By Nayan Dave
Aakash Patel runs a small weaving unit in Surat but of late he has not been able to deliver the finished products to his customers. The gray fabric has been made but there is a long queue at the processor’s end where it needs to be dyed and printed.
The steep rise in costs of raw materials and the shortage of chemical agents, has forced processing houses to run fewer shifts. Vipul Desai, for instance, is using his goodwill with fellow processors to source discharging agents and soda ash to be able to complete some orders. But he must return the raw materials in a week.
Weaving and processing units in Surat, the country’s biggest man-made fabric hub, are grappling with both input inflation and a shortage of key raw materials. Prices of coal and lignite are up over 100%, electricity bills are bigger by about 10-15% and the workers too are now demanding 10-12% more.
The textile cluster, in and around the commercial capital of south Gujarat, was just beginning to recover from the impact of the pandemic but that momentum has reversed. Polyester yarn prices have jumped 30% in the last six months, says Ashok Badani, who runs a processing unit making it difficult to buy in big quantities. Weaver Lalit Pipaliya says the steep rise in inventory costs is hurting to a point where the operations are being pared; very few units can afford to run two shifts and most are running just one 12-hour shift a day.
Before the pandemic, nearly 40 million meters of fabric was being processed every day but unable to fund the inventories, the output has been restricted to about 30 million meters a day. Unless the situation reverses, the Surat cluster, which by one estimate generated some `80,000 crore of sales annually pre-pandemic, will see the turnover fall to 60-65% of this amount in the current year.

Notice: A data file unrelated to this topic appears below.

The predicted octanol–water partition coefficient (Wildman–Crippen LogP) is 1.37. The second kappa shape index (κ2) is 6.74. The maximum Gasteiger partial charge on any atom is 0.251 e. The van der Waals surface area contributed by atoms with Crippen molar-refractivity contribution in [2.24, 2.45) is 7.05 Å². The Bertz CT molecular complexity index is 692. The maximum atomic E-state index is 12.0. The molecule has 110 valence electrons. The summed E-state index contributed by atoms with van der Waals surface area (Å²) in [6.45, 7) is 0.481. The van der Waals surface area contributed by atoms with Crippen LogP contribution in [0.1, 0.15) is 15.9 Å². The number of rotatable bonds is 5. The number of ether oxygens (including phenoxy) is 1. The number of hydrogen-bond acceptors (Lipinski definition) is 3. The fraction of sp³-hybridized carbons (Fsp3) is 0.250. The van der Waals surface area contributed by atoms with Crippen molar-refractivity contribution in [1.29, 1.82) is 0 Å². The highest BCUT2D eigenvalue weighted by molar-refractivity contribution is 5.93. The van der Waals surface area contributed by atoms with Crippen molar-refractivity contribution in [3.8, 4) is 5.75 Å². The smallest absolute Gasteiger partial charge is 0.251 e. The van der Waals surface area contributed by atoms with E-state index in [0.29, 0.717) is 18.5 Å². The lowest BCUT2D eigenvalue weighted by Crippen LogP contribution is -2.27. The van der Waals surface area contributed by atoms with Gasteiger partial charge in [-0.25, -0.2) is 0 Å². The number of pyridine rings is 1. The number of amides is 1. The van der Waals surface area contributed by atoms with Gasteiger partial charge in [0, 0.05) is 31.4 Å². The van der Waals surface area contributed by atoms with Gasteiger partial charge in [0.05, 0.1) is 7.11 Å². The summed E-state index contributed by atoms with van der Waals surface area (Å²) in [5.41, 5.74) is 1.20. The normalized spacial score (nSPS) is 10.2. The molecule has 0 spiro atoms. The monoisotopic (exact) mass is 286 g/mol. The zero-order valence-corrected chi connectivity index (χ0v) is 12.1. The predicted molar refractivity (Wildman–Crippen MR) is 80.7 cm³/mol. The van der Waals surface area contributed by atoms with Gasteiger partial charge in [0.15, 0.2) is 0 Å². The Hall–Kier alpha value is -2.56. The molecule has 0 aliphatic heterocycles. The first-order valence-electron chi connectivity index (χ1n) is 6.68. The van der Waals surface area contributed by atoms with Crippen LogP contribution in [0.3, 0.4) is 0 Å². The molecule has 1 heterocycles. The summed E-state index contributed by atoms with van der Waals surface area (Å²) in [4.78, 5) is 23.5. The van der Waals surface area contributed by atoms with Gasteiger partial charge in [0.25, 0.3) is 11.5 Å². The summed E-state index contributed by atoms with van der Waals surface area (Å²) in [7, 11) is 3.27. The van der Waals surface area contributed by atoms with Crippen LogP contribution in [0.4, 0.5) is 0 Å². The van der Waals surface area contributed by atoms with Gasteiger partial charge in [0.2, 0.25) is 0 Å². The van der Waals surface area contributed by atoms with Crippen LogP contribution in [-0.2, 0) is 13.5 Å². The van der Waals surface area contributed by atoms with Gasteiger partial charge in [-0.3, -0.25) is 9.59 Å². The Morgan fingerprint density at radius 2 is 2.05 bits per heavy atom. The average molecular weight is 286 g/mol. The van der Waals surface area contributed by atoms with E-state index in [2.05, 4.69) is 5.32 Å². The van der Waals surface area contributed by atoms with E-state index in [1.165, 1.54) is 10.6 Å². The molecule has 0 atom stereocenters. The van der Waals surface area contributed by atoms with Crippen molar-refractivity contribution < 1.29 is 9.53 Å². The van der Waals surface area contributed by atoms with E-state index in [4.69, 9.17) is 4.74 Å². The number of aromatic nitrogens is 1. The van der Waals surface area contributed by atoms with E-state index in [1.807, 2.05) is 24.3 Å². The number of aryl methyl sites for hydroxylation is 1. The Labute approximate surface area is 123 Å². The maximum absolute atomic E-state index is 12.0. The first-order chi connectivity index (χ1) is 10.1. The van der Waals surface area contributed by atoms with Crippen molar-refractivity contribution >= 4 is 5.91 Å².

Also, operating margins are being squeezed as not all the additional costs are being passed on to the consumers; processors say their margins have almost halved compared with the levels they made two years ago.
Of the 50,000 plus weaving units and more than 400 textile processing houses, over 75% are relatively small units or MSMEs. Their small capacities, according to Jitendra Vakharia, president of South Gujarat Textile Processors Association (SGTPA), make it harder for them to absorb the sudden hike in raw materials and other costs.
“Processing houses are the biggest sufferers of higher raw-material prices in the entire value chain. The prices of discharging agents, including those for rongalite, sepiolite, sodium hydro-sulphite, have doubled in the span of seven to eight months, ”says Vakharia. He says processors have been able to hike the end prices only by about 25%.
Surat’s textile cluster provides direct employment to over two million; for hundreds more, the commerce in the region is a source of livelihood. Raghu Yadav, a 40-year-old migrant who transports gray fabric from weaving units to processing houses, is worried about the slowdown. But he carries on regardless, trying to do at least three 10-15 km trips everyday even if it’s hot and humid. Else, his family of four can not afford even a simple life.